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Wilhelm Busch, Max and Moritz, and Comics

Author John Cech
Air Date4/15/2005
Max and Moritz image

Wilhelm Busch, Max and Moritz, and Comics Transcript

In 1865, one of the great comic works about two of the baddest boys in the history of childhood, Max and Moritz, first appeared in Munich, Germany. It was written and illustrated by Wilhelm Busch, who was born on April 15, 1832, in the small town of Wiedensahl. As a young man, Busch studied art in Antwerp but was so awe-struck by the work of the Dutch masters whose paintings he saw there that Busch reported that he was “quelled … so thoroughly that I never really dared to earn my bread by painting, as many another was doing.” Instead, Busch found his way to the Munich Academy of Fine Arts where he joined a group of young artists who dubbed themselves “The Order of Night Lights.” While he remained interested in serious art, he began to make his living in the popular satirical cartoon pages that were the latest in political and social commentary in Munich at the time. And along the way, Busch also essentially perfected, if he didn’t in fact invent, that fusion of illustrations and words that we today know as the comic book.

He couldn’t have chosen two better rascals to launch this fresh, new form. Max and Moritz told the story, in verse, of the seven tricks that these two scalliwags play on their neighbors — the Widow Bolte, whose chickens they steal and eat; Tailor Billy, whom they lure into crossing a footbridge which they’ve already sawn past the point of its holding his weight; Master Lampel, the teacher , whose Meerschaum they load with gun powder; Uncle Fritz, whose bed they fill with biting beetles; the baker — everyone seems to suffer at the hands of these two imps until they finally meet an adult who out-foxes them and restores an order to the world by dealing, ruthlessly, with these rebellious, destructive Kinder. Even at the time, the sadistic pranks (and their comeuppance) of Busch’s kids were seen as controversial — it stood the idea of the child as essentially innocent on its head and tweaked its nose. And yet many people also found these adventures hilarious, despite their political incorrectness, and Max and Moritz have served as the proto-types for practically every wild child from the Katzenjammer Kids to Dennis the Menace. Busch died a national hero in 1908, having remained, perhaps fittingly, a bachelor. But he wasn’t without children — dozens and dozens of his offspring inhabit his Picture Stories— which are still in print, still incorrect, and still funny.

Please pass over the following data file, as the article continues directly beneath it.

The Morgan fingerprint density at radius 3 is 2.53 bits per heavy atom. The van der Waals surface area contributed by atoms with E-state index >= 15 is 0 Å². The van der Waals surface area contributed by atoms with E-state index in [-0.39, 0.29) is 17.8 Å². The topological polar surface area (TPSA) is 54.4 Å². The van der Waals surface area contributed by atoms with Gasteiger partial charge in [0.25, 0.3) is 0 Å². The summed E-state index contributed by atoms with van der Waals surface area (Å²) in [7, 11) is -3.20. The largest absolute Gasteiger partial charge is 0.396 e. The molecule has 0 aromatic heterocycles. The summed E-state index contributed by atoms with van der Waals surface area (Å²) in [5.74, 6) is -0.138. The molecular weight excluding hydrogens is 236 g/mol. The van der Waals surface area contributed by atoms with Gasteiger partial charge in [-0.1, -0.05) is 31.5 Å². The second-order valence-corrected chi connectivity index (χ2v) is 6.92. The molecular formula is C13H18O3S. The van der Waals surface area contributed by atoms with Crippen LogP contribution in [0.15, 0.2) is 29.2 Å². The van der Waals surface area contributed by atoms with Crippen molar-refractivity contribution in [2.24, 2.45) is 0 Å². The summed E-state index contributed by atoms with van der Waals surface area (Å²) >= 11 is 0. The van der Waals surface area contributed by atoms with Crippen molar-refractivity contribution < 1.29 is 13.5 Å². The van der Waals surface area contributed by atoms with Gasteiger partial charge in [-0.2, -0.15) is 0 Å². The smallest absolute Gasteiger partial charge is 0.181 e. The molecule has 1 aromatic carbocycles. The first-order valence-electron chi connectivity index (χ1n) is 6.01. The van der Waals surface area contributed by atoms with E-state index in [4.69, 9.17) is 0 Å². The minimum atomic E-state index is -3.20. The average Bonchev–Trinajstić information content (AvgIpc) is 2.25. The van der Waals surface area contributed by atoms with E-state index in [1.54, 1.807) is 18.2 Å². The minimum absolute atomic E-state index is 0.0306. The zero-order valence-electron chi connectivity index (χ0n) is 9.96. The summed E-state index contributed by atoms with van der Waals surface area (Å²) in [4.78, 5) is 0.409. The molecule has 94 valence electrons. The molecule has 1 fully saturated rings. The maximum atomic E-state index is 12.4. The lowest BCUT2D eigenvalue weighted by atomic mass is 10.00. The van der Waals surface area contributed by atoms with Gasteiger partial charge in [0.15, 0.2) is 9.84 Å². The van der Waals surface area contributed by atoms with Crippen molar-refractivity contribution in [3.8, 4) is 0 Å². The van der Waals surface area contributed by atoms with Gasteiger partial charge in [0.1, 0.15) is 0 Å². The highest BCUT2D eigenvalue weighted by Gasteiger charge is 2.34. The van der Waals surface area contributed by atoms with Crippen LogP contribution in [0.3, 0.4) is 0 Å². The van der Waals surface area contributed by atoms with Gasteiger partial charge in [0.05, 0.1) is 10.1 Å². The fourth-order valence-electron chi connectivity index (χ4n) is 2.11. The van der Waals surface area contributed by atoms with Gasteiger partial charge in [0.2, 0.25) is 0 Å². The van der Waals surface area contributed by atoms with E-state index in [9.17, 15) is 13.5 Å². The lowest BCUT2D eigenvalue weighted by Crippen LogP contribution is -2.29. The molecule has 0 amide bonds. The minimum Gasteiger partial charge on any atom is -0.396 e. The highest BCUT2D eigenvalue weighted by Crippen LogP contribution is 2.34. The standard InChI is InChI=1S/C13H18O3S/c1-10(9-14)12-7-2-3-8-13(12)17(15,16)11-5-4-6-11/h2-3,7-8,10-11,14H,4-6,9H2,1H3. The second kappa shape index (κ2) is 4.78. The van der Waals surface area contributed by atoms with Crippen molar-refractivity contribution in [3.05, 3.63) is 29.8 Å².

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Further Reading  

Jones, Gregory, and Jane Brown. “Wilhelm Busch’s Merry Thoughts: His Early Books in Britain and America.” The Papers of the Bibliographical Society of America, vol. 101, no. 2, 2007, pp. 167–204.
Pomari, Gerson Luís. “O Pintor e o Poeta Olavo Bilac Como Tradutor De HistóRias Ilustradas Infantis / The Painter and the Poet: Olavo Bilac as a Translator of Children’s Illustrated Stories.” Revista De Letras, vol. 49, no. 1, 2009, pp. 79–99.


Posted in Comics